We have a new paper looking at the relationship between children’s dual-language exposure and age of English acquisition on production of early- middle- and late-acquired sounds. Previous work by Leah Fabiano-Smith & Brian Goldstein shows that children are most accurate on early developing sounds compared to later developing sounds. Further, bilinguals show the same pattern although they may be a little less accurate as a group compared to monolingual English and monolingual Spanish peers. In the current study, we wanted to explore the influence of children’s experience in Spanish and English and how this experience might influence sound production. We were also interested in how parent and teacher ratings lined up with children’s production accuracy given their level of experience in each language.
A total of 91 kindergarten Spanish-English bilinguals participated. We used the phonology subtest in Spanish and English from the BESA and children named each picture. Each word production was transcribed and the sounds classified as early- middle- and late-acquired (within each language).
There were interesting associations with age of acquisition and percentage of use/exposure. First, both of these factors explained part of the results. But, percentage of current use/exposure explained more of children’s phonological accuracy than first age of English exposure. So, while age that children start using a second language matters, what matters more is current use.
Children who used English more were more accurate on late-acquired English sounds than children who used Spanish more. But, they had similar accuracy on English and Spanish early- and middle-acquired sounds. In Spanish, the patterns were different. Spanish dominant children were more accurate on Spanish early-acquired sounds compared to English early-acquired sounds. But they were similarly accurate on Spanish middle- and late- and English middle- and late-acquired sounds.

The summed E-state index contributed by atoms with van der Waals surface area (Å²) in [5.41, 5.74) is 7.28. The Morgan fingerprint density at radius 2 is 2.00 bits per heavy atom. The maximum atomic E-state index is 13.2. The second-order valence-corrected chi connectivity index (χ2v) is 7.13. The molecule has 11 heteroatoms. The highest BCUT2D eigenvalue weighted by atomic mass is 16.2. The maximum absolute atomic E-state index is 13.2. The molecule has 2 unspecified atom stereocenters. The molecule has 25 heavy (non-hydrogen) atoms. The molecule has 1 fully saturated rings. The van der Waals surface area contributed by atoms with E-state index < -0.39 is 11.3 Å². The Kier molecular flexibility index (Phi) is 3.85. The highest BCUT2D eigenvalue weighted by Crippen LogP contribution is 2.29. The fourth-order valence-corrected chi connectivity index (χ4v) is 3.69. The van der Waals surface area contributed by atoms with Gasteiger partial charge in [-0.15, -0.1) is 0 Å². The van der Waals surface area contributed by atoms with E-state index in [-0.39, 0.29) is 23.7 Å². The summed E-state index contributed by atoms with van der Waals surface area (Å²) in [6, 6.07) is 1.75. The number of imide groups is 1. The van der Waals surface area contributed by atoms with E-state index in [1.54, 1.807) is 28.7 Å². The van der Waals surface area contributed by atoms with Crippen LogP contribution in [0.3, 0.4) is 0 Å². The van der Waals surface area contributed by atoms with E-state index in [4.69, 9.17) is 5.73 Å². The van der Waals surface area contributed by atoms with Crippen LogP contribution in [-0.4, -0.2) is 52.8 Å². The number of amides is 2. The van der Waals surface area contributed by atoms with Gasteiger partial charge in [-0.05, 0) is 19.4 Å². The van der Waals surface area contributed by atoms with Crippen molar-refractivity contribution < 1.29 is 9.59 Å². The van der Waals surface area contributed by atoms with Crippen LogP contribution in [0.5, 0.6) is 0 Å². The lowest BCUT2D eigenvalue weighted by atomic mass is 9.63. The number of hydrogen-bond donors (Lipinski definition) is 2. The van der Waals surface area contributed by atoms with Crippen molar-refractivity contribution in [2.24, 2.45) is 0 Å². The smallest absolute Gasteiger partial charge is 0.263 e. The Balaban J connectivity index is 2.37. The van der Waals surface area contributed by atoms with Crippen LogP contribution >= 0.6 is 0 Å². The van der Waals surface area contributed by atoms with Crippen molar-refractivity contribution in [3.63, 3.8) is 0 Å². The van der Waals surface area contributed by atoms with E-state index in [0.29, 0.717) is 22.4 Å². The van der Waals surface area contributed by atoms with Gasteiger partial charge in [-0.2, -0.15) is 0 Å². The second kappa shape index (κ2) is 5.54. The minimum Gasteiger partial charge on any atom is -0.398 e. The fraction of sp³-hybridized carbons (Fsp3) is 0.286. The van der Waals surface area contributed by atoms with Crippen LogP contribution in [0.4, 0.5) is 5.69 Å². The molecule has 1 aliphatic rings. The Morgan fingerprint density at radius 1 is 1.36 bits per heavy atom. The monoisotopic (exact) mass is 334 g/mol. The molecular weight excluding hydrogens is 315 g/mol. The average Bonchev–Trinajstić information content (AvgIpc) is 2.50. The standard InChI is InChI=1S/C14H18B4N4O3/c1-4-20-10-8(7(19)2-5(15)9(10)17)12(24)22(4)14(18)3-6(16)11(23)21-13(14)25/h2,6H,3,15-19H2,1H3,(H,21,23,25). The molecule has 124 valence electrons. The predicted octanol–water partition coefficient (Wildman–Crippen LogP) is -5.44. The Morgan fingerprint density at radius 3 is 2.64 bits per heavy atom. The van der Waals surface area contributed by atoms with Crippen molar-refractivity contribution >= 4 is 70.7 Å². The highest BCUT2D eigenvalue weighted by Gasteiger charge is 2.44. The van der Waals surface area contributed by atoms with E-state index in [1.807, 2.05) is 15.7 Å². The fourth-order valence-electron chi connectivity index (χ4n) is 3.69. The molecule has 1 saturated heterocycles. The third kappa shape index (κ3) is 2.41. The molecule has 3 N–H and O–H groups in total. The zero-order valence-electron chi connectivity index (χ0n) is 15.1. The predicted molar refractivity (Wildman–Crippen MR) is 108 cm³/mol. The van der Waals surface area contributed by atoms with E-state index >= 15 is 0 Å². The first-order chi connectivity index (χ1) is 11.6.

Parent and teacher ratings of intelligibility in each were associated with greater use/exposure in that language. And parent and teacher ratings of Spanish intelligibility were associated with consonant accuracy in Spanish.
So, what does this mean? I think that we need to think about whether children have enough experience in a given language to accurately produce the sounds of the language. We need to think about whether sounds are acquired early- or later. Maybe if children are in the process of learning a second language and they are accurate on early- but not late-acquired sounds that is to be expected. Also, what may be an early developing sound in one language is not necessarily an early developing sound in another language. So, these differences need to be taken into account. Difficulty is relative to the other sounds that are in the inventory in a given language.
For English ratings, it may be that children still in the process of learning the sound system would receive lower ratings leading to over-referral. It is thus important to look their mastery of sounds classified by early-, middle- and late-developing. Parents and teachers likely need more information about typical sound development in bilinguals– especially in the second language.